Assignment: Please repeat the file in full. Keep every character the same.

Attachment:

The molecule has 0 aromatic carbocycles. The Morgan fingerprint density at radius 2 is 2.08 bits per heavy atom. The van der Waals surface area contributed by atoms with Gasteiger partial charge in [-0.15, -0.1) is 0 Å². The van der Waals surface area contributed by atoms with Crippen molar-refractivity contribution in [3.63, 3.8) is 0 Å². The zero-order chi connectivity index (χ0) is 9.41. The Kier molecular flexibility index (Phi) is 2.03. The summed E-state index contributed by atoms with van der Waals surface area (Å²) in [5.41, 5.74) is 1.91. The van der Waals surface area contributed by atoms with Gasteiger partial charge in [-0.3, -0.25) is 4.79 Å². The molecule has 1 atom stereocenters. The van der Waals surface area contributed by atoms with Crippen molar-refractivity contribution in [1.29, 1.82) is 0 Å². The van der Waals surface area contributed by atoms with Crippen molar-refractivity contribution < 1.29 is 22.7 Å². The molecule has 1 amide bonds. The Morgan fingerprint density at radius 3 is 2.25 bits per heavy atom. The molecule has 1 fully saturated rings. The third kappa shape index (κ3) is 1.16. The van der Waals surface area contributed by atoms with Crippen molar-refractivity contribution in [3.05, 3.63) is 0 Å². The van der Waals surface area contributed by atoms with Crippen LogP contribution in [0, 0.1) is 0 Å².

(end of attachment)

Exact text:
The molecule has 0 aromatic carbocycles. The Morgan fingerprint density at radius 2 is 2.08 bits per heavy atom. The van der Waals surface area contributed by atoms with Gasteiger partial charge in [-0.15, -0.1) is 0 Å². The van der Waals surface area contributed by atoms with Crippen molar-refractivity contribution in [3.63, 3.8) is 0 Å². The zero-order chi connectivity index (χ0) is 9.41. The Kier molecular flexibility index (Phi) is 2.03. The summed E-state index contributed by atoms with van der Waals surface area (Å²) in [5.41, 5.74) is 1.91. The van der Waals surface area contributed by atoms with Gasteiger partial charge in [-0.3, -0.25) is 4.79 Å². The molecule has 1 atom stereocenters. The van der Waals surface area contributed by atoms with Crippen molar-refractivity contribution in [1.29, 1.82) is 0 Å². The van der Waals surface area contributed by atoms with Crippen molar-refractivity contribution < 1.29 is 22.7 Å². The molecule has 1 amide bonds. The Morgan fingerprint density at radius 3 is 2.25 bits per heavy atom. The molecule has 1 fully saturated rings. The third kappa shape index (κ3) is 1.16. The van der Waals surface area contributed by atoms with Crippen molar-refractivity contribution in [3.05, 3.63) is 0 Å². The van der Waals surface area contributed by atoms with Crippen LogP contribution in [0, 0.1) is 0 Å².